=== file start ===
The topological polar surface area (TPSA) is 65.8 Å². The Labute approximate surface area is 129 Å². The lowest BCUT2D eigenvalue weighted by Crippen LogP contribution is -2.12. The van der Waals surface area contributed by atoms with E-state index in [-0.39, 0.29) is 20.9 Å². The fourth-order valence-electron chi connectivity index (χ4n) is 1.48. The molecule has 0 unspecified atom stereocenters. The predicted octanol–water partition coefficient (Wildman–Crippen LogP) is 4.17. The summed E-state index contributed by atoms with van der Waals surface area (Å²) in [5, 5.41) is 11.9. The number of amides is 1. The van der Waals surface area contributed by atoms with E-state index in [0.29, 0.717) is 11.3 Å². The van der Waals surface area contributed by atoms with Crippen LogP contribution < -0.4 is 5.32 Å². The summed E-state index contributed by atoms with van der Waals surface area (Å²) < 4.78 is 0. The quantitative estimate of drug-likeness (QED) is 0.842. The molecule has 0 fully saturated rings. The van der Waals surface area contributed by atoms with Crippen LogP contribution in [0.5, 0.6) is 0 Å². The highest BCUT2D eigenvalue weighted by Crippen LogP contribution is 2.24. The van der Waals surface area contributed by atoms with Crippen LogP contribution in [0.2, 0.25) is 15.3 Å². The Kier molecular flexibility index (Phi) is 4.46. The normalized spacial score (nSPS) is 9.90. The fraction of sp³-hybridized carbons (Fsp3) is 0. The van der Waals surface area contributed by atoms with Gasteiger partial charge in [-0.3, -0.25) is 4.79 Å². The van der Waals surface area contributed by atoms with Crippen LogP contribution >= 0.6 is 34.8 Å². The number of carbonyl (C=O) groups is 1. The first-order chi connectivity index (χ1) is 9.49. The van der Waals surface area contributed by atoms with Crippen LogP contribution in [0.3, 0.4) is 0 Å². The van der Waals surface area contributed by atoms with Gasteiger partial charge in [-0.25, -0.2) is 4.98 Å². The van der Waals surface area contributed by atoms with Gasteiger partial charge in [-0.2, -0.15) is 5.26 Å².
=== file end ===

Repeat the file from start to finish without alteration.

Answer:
The topological polar surface area (TPSA) is 65.8 Å². The Labute approximate surface area is 129 Å². The lowest BCUT2D eigenvalue weighted by Crippen LogP contribution is -2.12. The van der Waals surface area contributed by atoms with E-state index in [-0.39, 0.29) is 20.9 Å². The fourth-order valence-electron chi connectivity index (χ4n) is 1.48. The molecule has 0 unspecified atom stereocenters. The predicted octanol–water partition coefficient (Wildman–Crippen LogP) is 4.17. The summed E-state index contributed by atoms with van der Waals surface area (Å²) in [5, 5.41) is 11.9. The number of amides is 1. The van der Waals surface area contributed by atoms with E-state index in [0.29, 0.717) is 11.3 Å². The van der Waals surface area contributed by atoms with Crippen LogP contribution < -0.4 is 5.32 Å². The summed E-state index contributed by atoms with van der Waals surface area (Å²) < 4.78 is 0. The quantitative estimate of drug-likeness (QED) is 0.842. The molecule has 0 fully saturated rings. The van der Waals surface area contributed by atoms with Crippen LogP contribution in [0.5, 0.6) is 0 Å². The highest BCUT2D eigenvalue weighted by Crippen LogP contribution is 2.24. The van der Waals surface area contributed by atoms with Crippen LogP contribution in [0.2, 0.25) is 15.3 Å². The Kier molecular flexibility index (Phi) is 4.46. The normalized spacial score (nSPS) is 9.90. The fraction of sp³-hybridized carbons (Fsp3) is 0. The van der Waals surface area contributed by atoms with Gasteiger partial charge in [-0.3, -0.25) is 4.79 Å². The van der Waals surface area contributed by atoms with Crippen LogP contribution >= 0.6 is 34.8 Å². The number of carbonyl (C=O) groups is 1. The first-order chi connectivity index (χ1) is 9.49. The van der Waals surface area contributed by atoms with Crippen LogP contribution in [0.3, 0.4) is 0 Å². The van der Waals surface area contributed by atoms with Gasteiger partial charge in [-0.25, -0.2) is 4.98 Å². The van der Waals surface area contributed by atoms with Gasteiger partial charge in [-0.2, -0.15) is 5.26 Å².